This course will take place online, for a reduced rate of Full £67 / Conc. £50
Join us online for a course of illustrated talks, research exercises, and small-group discussions. This course has been inspired by the original nineteenth-century materials from our special collections. Topics covered include grassroots activism, exhibition cultures, poverty, public libraries, and social mobility.
Who is this course for?
- Anyone curious to understand how Victorian social and political reforms continue to influence our lives today
- Informal learners keen to discover fresh or unusual stories about London in the nineteenth century
- Everyone seeking an accessible, engaging, and informative overview of life in Victorian London
- Anyone interested in untold histories or "history from below"
Will I need any equipment or materials?
This course will be held via Zoom. You need a computer/laptop or mobile phone to access the Zoom website, and a reliable internet connection. For further information on how to join a Zoom meeting, you can watch the joining video here.
A pen and paper, or computer, will be needed to take notes and participate in group activities.
Will I be assessed?
There is no formal assessment for courses at Bishopsgate Institute. However, to monitor your learning and progress, tutors will assess your participation in classroom activities.
You will learn
By the end of this course, you will have:
- An understanding of the key political and social changes that took place across the nineteenth century, many of which still hold a powerful influence today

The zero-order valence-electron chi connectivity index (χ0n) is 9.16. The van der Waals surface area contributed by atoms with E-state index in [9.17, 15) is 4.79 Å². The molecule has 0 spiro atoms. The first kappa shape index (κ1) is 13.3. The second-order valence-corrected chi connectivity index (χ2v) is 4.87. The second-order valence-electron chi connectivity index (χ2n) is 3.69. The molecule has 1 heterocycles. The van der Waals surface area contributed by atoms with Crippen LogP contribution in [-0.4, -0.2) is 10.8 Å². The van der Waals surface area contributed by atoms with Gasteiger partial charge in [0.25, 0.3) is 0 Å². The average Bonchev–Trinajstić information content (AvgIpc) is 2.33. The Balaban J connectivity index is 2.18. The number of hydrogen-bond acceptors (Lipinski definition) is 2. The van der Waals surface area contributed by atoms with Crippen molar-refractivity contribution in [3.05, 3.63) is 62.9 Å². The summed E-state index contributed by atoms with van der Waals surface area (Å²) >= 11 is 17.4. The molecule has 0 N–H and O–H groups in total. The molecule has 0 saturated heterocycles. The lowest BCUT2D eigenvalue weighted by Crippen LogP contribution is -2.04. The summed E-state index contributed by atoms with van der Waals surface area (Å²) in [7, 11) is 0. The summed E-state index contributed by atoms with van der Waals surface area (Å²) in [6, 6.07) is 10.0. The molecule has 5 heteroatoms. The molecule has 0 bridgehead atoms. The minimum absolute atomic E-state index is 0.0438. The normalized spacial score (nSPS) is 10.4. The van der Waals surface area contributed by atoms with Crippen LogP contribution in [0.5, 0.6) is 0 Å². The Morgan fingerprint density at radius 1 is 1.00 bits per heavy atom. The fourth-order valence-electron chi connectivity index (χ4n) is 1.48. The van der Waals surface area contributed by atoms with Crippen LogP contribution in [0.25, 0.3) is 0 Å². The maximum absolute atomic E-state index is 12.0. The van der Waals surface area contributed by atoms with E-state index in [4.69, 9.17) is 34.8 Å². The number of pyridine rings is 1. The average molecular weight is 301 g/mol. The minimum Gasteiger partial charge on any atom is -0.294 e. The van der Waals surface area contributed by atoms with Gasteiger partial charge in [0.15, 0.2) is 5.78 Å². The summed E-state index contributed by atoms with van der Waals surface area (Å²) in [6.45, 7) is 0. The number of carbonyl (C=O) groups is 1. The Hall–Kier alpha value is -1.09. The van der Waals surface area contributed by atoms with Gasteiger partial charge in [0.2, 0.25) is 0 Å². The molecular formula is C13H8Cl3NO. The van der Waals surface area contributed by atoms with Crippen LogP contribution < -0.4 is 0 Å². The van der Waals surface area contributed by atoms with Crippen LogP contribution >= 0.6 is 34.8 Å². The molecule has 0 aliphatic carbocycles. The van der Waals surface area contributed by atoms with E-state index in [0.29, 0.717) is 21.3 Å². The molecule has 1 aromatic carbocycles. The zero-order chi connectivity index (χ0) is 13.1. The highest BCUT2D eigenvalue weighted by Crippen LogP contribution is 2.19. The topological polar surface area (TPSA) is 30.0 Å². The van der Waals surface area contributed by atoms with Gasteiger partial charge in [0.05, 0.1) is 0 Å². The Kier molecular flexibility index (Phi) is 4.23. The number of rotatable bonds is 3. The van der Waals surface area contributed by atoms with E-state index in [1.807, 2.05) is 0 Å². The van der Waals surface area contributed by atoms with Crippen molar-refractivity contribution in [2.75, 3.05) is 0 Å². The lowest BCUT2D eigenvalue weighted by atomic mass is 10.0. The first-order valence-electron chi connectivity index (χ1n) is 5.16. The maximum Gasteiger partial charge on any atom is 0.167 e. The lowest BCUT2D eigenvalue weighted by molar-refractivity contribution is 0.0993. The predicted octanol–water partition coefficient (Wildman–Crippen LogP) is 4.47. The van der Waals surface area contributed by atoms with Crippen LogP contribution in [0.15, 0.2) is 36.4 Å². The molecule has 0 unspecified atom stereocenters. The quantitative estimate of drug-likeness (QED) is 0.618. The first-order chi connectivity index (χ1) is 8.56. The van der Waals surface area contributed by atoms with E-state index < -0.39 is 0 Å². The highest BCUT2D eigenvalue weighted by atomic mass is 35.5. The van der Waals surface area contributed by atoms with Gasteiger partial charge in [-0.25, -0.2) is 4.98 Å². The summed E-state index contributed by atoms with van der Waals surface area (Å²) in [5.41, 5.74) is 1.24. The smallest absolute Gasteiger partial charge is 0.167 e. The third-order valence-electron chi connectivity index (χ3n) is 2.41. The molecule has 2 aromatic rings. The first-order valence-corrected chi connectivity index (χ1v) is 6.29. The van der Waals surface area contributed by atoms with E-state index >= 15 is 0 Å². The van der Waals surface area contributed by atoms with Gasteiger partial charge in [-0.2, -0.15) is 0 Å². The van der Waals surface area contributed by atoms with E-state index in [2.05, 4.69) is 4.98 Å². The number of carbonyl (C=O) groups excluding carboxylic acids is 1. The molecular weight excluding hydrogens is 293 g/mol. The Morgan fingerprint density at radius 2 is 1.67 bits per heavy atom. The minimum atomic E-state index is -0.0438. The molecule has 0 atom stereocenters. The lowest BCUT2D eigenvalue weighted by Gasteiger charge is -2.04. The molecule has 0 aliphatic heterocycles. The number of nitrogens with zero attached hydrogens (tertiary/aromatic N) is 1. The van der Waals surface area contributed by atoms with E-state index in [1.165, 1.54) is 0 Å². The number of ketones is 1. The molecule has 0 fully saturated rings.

- An introduction to less well-known characters and incidents in the Victorian city
- A greater awareness of the links between London and the wider world, and how these links have shaped the city
- An insight into how men and women from different classes and backgrounds experienced life in Victorian London.
Meet the Tutor
Dr Michelle Johansen
Dr Michelle Johansen is a social historian specialising in the history of modern London, with a particular emphasis on social class and mobility, gender, professional lives, and regional identities. Her publications include articles in Teaching History, the London Journal, and Cultural and Social History. Michelle has more than ten years' experience of delivering learning sessions at Bishopsgate Institute for all types of learners, from primary school pupils to undergraduates to informal adult learners. Her teaching approach places the emphasis on hands-on access to original historical documents, which provides a uniquely dynamic and immersive classroom experience.
Demonstrations, poverty, and power in early Victorian London
Crystal Palace 1854
Exhibition cultures, crowds, and leisure in the Victorian city
Hyde Park 1866
Work, trade unions, and political reform in the mid-Victorian period
Poverty, charity, and immigration in late-Victorian London
Self-education, upward mobility, and public libraries in Victorian London
Need to Know
- 19:00 – 20:30
- Bishopsgate Institute
- Dr Michelle Johansen
- Max Students
- No. of Sessions
- Course Code